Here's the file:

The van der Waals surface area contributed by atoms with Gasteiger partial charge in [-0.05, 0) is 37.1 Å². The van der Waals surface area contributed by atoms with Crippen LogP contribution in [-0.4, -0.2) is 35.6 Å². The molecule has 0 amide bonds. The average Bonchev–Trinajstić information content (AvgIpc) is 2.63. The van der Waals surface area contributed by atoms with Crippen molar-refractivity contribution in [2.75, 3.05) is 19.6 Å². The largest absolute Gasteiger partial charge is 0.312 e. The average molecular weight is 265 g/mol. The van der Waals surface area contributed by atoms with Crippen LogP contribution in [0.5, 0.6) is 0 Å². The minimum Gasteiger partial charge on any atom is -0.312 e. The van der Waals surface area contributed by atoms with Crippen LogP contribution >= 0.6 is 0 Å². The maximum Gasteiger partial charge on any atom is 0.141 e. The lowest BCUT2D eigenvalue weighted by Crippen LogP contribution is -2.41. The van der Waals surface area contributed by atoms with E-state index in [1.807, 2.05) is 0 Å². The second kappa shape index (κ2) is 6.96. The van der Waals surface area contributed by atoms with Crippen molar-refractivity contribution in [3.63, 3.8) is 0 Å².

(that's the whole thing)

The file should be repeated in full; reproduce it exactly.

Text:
The van der Waals surface area contributed by atoms with Gasteiger partial charge in [-0.05, 0) is 37.1 Å². The van der Waals surface area contributed by atoms with Crippen LogP contribution in [-0.4, -0.2) is 35.6 Å². The molecule has 0 amide bonds. The average Bonchev–Trinajstić information content (AvgIpc) is 2.63. The van der Waals surface area contributed by atoms with Crippen molar-refractivity contribution in [2.75, 3.05) is 19.6 Å². The largest absolute Gasteiger partial charge is 0.312 e. The average molecular weight is 265 g/mol. The van der Waals surface area contributed by atoms with Crippen LogP contribution in [0.5, 0.6) is 0 Å². The minimum Gasteiger partial charge on any atom is -0.312 e. The van der Waals surface area contributed by atoms with Crippen LogP contribution >= 0.6 is 0 Å². The maximum Gasteiger partial charge on any atom is 0.141 e. The lowest BCUT2D eigenvalue weighted by Crippen LogP contribution is -2.41. The van der Waals surface area contributed by atoms with E-state index in [1.807, 2.05) is 0 Å². The second kappa shape index (κ2) is 6.96. The van der Waals surface area contributed by atoms with Crippen molar-refractivity contribution in [3.63, 3.8) is 0 Å².